Book on Nobles County’s Amish settlement to be released March 6WORTHINGTON — A visit to a little-known Amish Mennonite Cemetery in Nobles County in 2004 has lead a group of Canadians to write a book about family members who settled near Wilmont between 1891 and 1910.
By: Julie Buntjer, Worthington Daily Globe
WORTHINGTON — A visit to a little-known Amish Mennonite Cemetery in Nobles County in 2004 has lead a group of Canadians to write a book about family members who settled near Wilmont between 1891 and 1910.
“Minnesota Meanderings” is set to be released in a March 6 book launch in Milverton, Ontario, Canada. The book is filled with information about the “settlement that failed” in Nobles County and another settlement of primarily Mennonite people that had settled in Jackson County between 1894 and 1901. Also included are genealogical lists of more than a dozen families in the Nobles County settlement, memories of life on the southwest Minnesota prairie and the stories about the local church scene.
Additional chapters are dedicated to economics, agriculture, travel and technology in that era, the Amish Mennonite Cemetery, maps and land records of the Nobles County settlement and tales of the bus trip organized six years ago that brought more than 70 people to Nobles County to erect a bronze plaque at the cemetery.
Earl Meyers, who along with his wife, Clara, and five other couples helped Bruce Jantzi in the research and compilation of information for the book.
Meyers said the Amish and Amish Mennonite people that settled in Nobles County had come mostly from Ontario.
“A number of them passed away during that time (in Minnesota),” said Meyers, as he described the small cemetery located a mile east of Wilmont. Over time, wooden crosses marking the graves had rotted away and the surrounding farm ground encroached ever so closely to the sacred place.
“The cemetery became kind of lost and the stone was lost,” said Meyers. “People thought it would be nice if their relatives would have a decent marker there.”
During the planning of the bus trip to Nobles County in 2004, Meyers said the group talked of creating a book about the cemetery and the families connected to it.
Jantzi took the lead on the book project, spending the next two years compiling information. Then, in 2006, he was sent to the Ukraine through the church, and in stepped the six couples willing to continue the work.
Via e-mail, the couples and Jantzi continued the process of gathering data and putting the chapters together. The final compilation was proofread by the committee last fall, and sent to the printers in Millbank, Ontario in December.
Meyers said one of the mysteries in writing the book was why the Amish Mennonite settlers left their homeland for the fertile soil of southwest Minnesota.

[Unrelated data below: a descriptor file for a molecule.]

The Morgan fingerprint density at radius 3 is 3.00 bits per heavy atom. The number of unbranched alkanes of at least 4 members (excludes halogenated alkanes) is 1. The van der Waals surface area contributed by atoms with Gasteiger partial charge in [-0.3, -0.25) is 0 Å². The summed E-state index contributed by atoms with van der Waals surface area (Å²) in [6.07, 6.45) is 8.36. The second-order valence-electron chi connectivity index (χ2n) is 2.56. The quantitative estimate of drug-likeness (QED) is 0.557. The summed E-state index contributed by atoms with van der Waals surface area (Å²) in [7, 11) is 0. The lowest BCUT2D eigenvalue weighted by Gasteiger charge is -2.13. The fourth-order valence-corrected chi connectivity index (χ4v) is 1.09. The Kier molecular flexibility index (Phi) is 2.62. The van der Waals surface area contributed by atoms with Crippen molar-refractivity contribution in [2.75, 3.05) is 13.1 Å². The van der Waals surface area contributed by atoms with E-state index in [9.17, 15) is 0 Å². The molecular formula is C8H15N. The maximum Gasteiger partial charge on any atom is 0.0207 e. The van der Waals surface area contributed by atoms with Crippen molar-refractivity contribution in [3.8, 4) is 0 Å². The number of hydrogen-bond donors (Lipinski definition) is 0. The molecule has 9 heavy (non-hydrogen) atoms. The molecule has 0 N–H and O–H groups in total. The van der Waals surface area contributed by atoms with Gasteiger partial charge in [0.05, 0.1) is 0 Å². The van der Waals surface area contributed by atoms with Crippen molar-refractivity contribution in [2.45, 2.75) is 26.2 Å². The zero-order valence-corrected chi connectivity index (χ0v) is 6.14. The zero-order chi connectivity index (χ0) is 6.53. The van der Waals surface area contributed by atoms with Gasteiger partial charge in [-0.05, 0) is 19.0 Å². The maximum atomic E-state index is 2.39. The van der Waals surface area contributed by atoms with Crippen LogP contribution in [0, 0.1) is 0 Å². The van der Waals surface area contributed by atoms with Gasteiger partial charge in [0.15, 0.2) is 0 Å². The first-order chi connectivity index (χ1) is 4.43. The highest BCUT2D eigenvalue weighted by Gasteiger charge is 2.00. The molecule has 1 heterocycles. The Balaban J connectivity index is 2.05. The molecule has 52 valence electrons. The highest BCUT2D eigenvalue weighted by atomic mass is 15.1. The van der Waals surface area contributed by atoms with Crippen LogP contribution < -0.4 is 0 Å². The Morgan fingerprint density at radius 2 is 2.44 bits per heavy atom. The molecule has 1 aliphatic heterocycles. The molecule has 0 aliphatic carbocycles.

“One of the reasons is because the land was more readily available and it was less money than in other places,” he said. “When they got there, it was just prairie land with prairie grass and they had to start from square one.”
By about Chapter five or Chapter six, Meyers said the book explains why they left Nobles County in 1910.
“In that group of Amish or Amish Mennonite, there were differences of opinion,” he said. “Eventually, some felt they wanted to move back to where they came from. As the group got smaller and smaller, they disbanded.”
At 100 pages long, Chapter four is dedicated solely to the families who lived in the Nobles County settlement. Sections are written on the Bosharts, Gaschos, Gerbers, Jantzis, Jutzis, Kennels, Kropfs, Kuepfers, Millers, Schlabachs and Yoders.
Meyers said initial family information was gathered from the book, “The Amish in America: Settlements that Failed,” which was written by David Luthy. More was added as the group did its research.
“The book is very interesting — it talks about the good things and the tough things,” said Meyers. “There’s a really nice chapter about the cemetery, giving the history of it, finding the original small foot marker, the erection of the plaque, and photos of the people that were there and their family backgrounds.”
Meyers said compiling the book was a great experience and it grew much bigger than they had anticipated. In its entirety, the book is nearly 300 pages.
They anticipate 200 to 300 people will attend the book launch on March 6. Among the attendees will be Roxann and Alfred Polzine of Brewster. Roxann was instrumental in gathering information and preparing for the group’s visit to Nobles County in 2004.
The Polzines will make the nearly 1,500-mile trek by car, and are willing to take orders for the book and deliver them on the return trip. Anyone interested in a copy should contact Roxann at 370-4461. The books are considerably cheaper during the book launch than they will be if they are mailed to addresses in the United States.
Once they return, a copy of the book will be kept at the Nobles County Historical Society in Worthington, and a second copy will stay at the Heritage Room at Wilmont City Hall.